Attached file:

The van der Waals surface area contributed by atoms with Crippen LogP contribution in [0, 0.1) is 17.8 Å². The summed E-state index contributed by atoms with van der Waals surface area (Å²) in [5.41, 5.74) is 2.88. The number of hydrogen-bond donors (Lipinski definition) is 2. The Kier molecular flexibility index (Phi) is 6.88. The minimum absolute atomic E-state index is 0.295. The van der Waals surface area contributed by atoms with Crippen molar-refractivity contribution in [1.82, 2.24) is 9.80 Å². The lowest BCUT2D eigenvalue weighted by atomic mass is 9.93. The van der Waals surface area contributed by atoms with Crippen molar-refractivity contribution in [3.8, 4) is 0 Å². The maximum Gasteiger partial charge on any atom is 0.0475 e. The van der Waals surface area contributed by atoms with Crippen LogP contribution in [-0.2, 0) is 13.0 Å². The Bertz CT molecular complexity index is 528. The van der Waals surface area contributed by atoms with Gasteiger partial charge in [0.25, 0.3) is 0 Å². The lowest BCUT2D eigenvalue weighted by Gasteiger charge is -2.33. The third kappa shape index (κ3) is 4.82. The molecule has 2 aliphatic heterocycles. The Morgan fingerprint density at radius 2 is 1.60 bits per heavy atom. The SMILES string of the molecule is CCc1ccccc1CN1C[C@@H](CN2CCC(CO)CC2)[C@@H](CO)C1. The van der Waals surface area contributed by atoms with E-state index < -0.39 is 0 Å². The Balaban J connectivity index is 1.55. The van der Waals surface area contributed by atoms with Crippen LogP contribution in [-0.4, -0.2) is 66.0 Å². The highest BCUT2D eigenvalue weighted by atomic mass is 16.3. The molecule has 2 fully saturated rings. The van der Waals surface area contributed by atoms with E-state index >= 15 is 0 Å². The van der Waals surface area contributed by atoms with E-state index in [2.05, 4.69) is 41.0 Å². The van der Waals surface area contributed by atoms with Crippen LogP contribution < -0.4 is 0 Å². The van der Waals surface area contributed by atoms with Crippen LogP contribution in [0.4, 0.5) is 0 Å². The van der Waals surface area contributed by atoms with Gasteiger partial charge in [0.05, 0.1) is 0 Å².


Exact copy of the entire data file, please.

The van der Waals surface area contributed by atoms with Crippen LogP contribution in [0, 0.1) is 17.8 Å². The summed E-state index contributed by atoms with van der Waals surface area (Å²) in [5.41, 5.74) is 2.88. The number of hydrogen-bond donors (Lipinski definition) is 2. The Kier molecular flexibility index (Phi) is 6.88. The minimum absolute atomic E-state index is 0.295. The van der Waals surface area contributed by atoms with Crippen molar-refractivity contribution in [1.82, 2.24) is 9.80 Å². The lowest BCUT2D eigenvalue weighted by atomic mass is 9.93. The van der Waals surface area contributed by atoms with Crippen molar-refractivity contribution in [3.8, 4) is 0 Å². The maximum Gasteiger partial charge on any atom is 0.0475 e. The van der Waals surface area contributed by atoms with Crippen LogP contribution in [-0.2, 0) is 13.0 Å². The Bertz CT molecular complexity index is 528. The van der Waals surface area contributed by atoms with Gasteiger partial charge in [0.25, 0.3) is 0 Å². The lowest BCUT2D eigenvalue weighted by Gasteiger charge is -2.33. The third kappa shape index (κ3) is 4.82. The molecule has 2 aliphatic heterocycles. The Morgan fingerprint density at radius 2 is 1.60 bits per heavy atom. The SMILES string of the molecule is CCc1ccccc1CN1C[C@@H](CN2CCC(CO)CC2)[C@@H](CO)C1. The van der Waals surface area contributed by atoms with E-state index < -0.39 is 0 Å². The Balaban J connectivity index is 1.55. The van der Waals surface area contributed by atoms with Crippen LogP contribution in [-0.4, -0.2) is 66.0 Å². The highest BCUT2D eigenvalue weighted by atomic mass is 16.3. The molecule has 2 fully saturated rings. The van der Waals surface area contributed by atoms with E-state index >= 15 is 0 Å². The van der Waals surface area contributed by atoms with E-state index in [2.05, 4.69) is 41.0 Å². The van der Waals surface area contributed by atoms with Crippen LogP contribution < -0.4 is 0 Å². The van der Waals surface area contributed by atoms with Crippen LogP contribution in [0.4, 0.5) is 0 Å². The van der Waals surface area contributed by atoms with Gasteiger partial charge in [0.05, 0.1) is 0 Å².